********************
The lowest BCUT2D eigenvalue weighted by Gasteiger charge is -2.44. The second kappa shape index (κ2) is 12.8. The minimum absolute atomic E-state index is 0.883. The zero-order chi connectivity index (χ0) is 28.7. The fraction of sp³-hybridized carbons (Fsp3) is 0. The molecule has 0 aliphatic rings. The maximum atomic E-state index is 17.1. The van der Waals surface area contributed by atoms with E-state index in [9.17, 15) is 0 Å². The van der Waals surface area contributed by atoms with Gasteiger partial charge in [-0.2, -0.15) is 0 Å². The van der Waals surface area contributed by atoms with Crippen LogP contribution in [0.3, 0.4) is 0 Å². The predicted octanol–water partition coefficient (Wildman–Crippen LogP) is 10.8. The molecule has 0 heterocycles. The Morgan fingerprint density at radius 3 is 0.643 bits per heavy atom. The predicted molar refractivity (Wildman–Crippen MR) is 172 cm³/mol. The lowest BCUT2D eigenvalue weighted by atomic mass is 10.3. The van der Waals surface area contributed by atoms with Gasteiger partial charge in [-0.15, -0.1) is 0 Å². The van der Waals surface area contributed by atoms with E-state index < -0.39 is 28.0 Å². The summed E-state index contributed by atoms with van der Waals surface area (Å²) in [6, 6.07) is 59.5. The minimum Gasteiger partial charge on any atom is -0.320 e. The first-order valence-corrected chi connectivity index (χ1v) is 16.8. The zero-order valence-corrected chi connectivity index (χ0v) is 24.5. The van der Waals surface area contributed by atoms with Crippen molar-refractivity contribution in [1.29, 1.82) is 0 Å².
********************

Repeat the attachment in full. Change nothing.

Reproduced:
The lowest BCUT2D eigenvalue weighted by Gasteiger charge is -2.44. The second kappa shape index (κ2) is 12.8. The minimum absolute atomic E-state index is 0.883. The zero-order chi connectivity index (χ0) is 28.7. The fraction of sp³-hybridized carbons (Fsp3) is 0. The molecule has 0 aliphatic rings. The maximum atomic E-state index is 17.1. The van der Waals surface area contributed by atoms with E-state index in [9.17, 15) is 0 Å². The van der Waals surface area contributed by atoms with Gasteiger partial charge in [-0.2, -0.15) is 0 Å². The van der Waals surface area contributed by atoms with Crippen LogP contribution in [0.3, 0.4) is 0 Å². The predicted octanol–water partition coefficient (Wildman–Crippen LogP) is 10.8. The molecule has 0 heterocycles. The Morgan fingerprint density at radius 3 is 0.643 bits per heavy atom. The predicted molar refractivity (Wildman–Crippen MR) is 172 cm³/mol. The lowest BCUT2D eigenvalue weighted by atomic mass is 10.3. The van der Waals surface area contributed by atoms with Gasteiger partial charge in [-0.15, -0.1) is 0 Å². The van der Waals surface area contributed by atoms with E-state index < -0.39 is 28.0 Å². The summed E-state index contributed by atoms with van der Waals surface area (Å²) in [6, 6.07) is 59.5. The minimum Gasteiger partial charge on any atom is -0.320 e. The first-order valence-corrected chi connectivity index (χ1v) is 16.8. The zero-order valence-corrected chi connectivity index (χ0v) is 24.5. The van der Waals surface area contributed by atoms with Crippen molar-refractivity contribution in [1.29, 1.82) is 0 Å².